* I paid $3.75 -- $3.75 – for a medium Diet Pepsi at the movie theatre. True, I didn't mind at all, and the container of Diet Pepsi was more than sufficient for two people and required a forklift to move—OK, so I’m exaggerating a bit, but Gad. This is a general-principle type of thing. And that’s the type of price I would expect to pay if Hurricane Tad hit shore at Portsmouth and barreled inland, North Korean artillery began lobbing shells at Seoul, and there was a breakdown at Pepsi-Cola Syrup Storage Facility No. 16 simultaneously.
* Paying taxes on everything sucks. Paying California tax rates on everything really sucks.
* I wandered around the Santa Monica Pier on Friday morning. Watched a man in a shark costume jump off the pier as part of a radio-station/energy-drink stunt. If you think that’s pathetic, consider that about 100 other people also watched the man in the shark costume plummet thirty feet to the ocean below.
* I think I got ripped off down at the rental car agency, and it is probably my fault.
Now, you should know that somewhere along the line, I lost the particular Kepple ability to rent a decent car at an incredibly cheap price. Indeed, I can assure you that when the Kepple family went to Sint Maarten on vacation some summers back, your humble correspondent’s father did secure a rate much cheaper than those offered by the main-line car hire agencies located at the island’s Princess Juliana International Airport. Mr Kepple did this by cutting out the middlemen entirely and renting from a local operation, and haggled with the operation’s owner in some out-of-the-way, cluttered rental office whose sole source of cooling was from a half-operational ceiling fan. It worked too.
Well, I’m sure as hell not my father. For you should know that the good people at the car hire agency did present me with a full range of automobiles, and I had no idea which one to choose. I knew that this was a sneaky attempt to have me pick out the Bradley Fighting Vehicle or whatever the hot car model is these days, and then charge me $80 per day for it. Unfortunately, I overcorrected. I ended up picking out an even cheaper car than the one I had originally intended to rent. The end result was a rental car with no power locks, no power windows, and no power steering. It also had no parking brake of which to speak, and I was half-expecting the thing to roll down any hill I had parked upon.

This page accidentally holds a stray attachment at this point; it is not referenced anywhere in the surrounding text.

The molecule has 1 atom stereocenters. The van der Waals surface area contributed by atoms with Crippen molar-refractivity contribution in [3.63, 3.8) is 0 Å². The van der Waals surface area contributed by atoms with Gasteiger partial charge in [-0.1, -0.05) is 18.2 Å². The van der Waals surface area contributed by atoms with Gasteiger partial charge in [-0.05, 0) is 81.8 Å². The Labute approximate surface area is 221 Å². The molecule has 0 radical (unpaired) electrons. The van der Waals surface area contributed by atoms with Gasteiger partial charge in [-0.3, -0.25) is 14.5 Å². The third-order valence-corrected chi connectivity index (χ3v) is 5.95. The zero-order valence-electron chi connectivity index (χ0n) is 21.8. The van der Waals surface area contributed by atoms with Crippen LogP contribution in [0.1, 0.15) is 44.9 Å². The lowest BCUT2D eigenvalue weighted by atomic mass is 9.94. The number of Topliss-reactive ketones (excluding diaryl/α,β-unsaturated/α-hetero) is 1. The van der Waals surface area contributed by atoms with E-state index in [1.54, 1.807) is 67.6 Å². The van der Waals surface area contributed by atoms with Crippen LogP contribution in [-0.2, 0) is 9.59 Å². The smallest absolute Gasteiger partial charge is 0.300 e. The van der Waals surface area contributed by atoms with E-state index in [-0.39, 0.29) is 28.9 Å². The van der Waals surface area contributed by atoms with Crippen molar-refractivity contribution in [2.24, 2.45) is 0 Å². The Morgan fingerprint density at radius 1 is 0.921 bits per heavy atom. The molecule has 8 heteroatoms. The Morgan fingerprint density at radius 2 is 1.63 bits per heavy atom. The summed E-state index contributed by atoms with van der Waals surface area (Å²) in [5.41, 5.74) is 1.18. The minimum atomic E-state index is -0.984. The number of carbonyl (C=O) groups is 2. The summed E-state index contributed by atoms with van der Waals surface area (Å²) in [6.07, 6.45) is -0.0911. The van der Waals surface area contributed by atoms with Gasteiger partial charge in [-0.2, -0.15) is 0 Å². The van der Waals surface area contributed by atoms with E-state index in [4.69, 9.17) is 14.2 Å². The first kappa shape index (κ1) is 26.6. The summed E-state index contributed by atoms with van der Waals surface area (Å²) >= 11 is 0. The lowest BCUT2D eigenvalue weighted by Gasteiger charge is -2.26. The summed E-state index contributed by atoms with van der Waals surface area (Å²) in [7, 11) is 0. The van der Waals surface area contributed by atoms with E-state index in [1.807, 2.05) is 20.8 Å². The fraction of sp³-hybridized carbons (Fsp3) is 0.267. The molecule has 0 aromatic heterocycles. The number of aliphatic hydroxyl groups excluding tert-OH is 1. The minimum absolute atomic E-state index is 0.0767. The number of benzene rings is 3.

I may just buy it as my next car.
* Oh, and don’t get me started on Los Angeles International Airport. Gad. I am convinced that the operations people there took their cues from the Kwantung Army when they set about designing the place. How exactly they expected that many people (approximately 100,000) to fit into a terminal designed to hold about one-hundredth of that number is beyond me. Oh, and it didn’t help that it was the Southwest terminal and there were lines stretching from the ticket counters to Glendale. After the first hour I was annoyed; as time stretched on, I can assure you that I—your normally cheerful and friendly correspondent—was a seething, angry, generally surly mass of humanity.
Ah, Los Angeles. The place is sweet like honey in one’s mouth, and bitter in one’s stomach.
BUT THAT IS NOT to say that my trip to Los Angeles was bad; it was a fabulous and wonderful and enjoyable time. In part, that was due to my great friends Chris and Mary Kate Weinkopf. But the main credit goes to the wonderful and lovely and amazing girl that I’m dating, and with whom I spent much of my time with there. She is truly a fabulous person, and means so very much to me.
And that, when all is said and done, is what mattered about this trip to the Golden State and the City of Angels.
Until then, have a look at the fine sites on our blogroll, and take care of yourselves out there!
Also, do check out my good friend Matthew Schwartz's blog. Mr Schwartz, a law student at Case Western Reserve University, writes from Cleveland.
FOX NEWS CONTINUES in its efforts to put us in a gloomy mood all of the time. You see, we learned today that certain American parents are not only spoiling their children to an awful and unheard-of extent, they are even accumulating debt to do it:
From overnight slumber parties at F.A.O. Schwarz to custom-crafted playhouses with marble floors, some children of the new millennium are getting the chance to live out their hearts' desires, thanks to their folks' willingness to overspend and desires to outdo the neighbors.
"Parents are going into debt and taking out loans to satisfy their children," said Dr. Susan Bartell, child psychologist and author of "Stepliving for Teens." "They use their kids as a projection of themselves as a means of impressing people."